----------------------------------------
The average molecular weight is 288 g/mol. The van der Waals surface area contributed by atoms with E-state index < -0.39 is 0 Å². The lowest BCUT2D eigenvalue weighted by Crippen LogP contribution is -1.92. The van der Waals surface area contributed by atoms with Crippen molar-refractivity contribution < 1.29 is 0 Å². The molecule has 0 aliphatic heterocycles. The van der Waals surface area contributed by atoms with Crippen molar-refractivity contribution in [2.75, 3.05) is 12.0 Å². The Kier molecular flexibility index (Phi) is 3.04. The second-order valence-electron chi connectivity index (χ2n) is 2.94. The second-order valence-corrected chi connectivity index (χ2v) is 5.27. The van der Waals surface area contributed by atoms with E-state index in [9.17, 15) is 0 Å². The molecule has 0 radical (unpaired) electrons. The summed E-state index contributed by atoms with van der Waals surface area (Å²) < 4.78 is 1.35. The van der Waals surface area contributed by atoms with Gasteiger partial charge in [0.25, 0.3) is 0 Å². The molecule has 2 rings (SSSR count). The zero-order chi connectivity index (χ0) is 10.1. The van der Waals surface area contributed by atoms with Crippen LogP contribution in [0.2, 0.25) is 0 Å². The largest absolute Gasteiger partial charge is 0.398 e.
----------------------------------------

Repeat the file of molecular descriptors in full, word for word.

The average molecular weight is 288 g/mol. The van der Waals surface area contributed by atoms with E-state index < -0.39 is 0 Å². The lowest BCUT2D eigenvalue weighted by Crippen LogP contribution is -1.92. The van der Waals surface area contributed by atoms with Crippen molar-refractivity contribution < 1.29 is 0 Å². The molecule has 0 aliphatic heterocycles. The van der Waals surface area contributed by atoms with Crippen molar-refractivity contribution in [2.75, 3.05) is 12.0 Å². The Kier molecular flexibility index (Phi) is 3.04. The second-order valence-electron chi connectivity index (χ2n) is 2.94. The second-order valence-corrected chi connectivity index (χ2v) is 5.27. The van der Waals surface area contributed by atoms with E-state index in [9.17, 15) is 0 Å². The molecule has 0 radical (unpaired) electrons. The summed E-state index contributed by atoms with van der Waals surface area (Å²) < 4.78 is 1.35. The van der Waals surface area contributed by atoms with Gasteiger partial charge in [0.25, 0.3) is 0 Å². The molecule has 2 rings (SSSR count). The zero-order chi connectivity index (χ0) is 10.1. The van der Waals surface area contributed by atoms with Crippen LogP contribution in [0.2, 0.25) is 0 Å². The largest absolute Gasteiger partial charge is 0.398 e.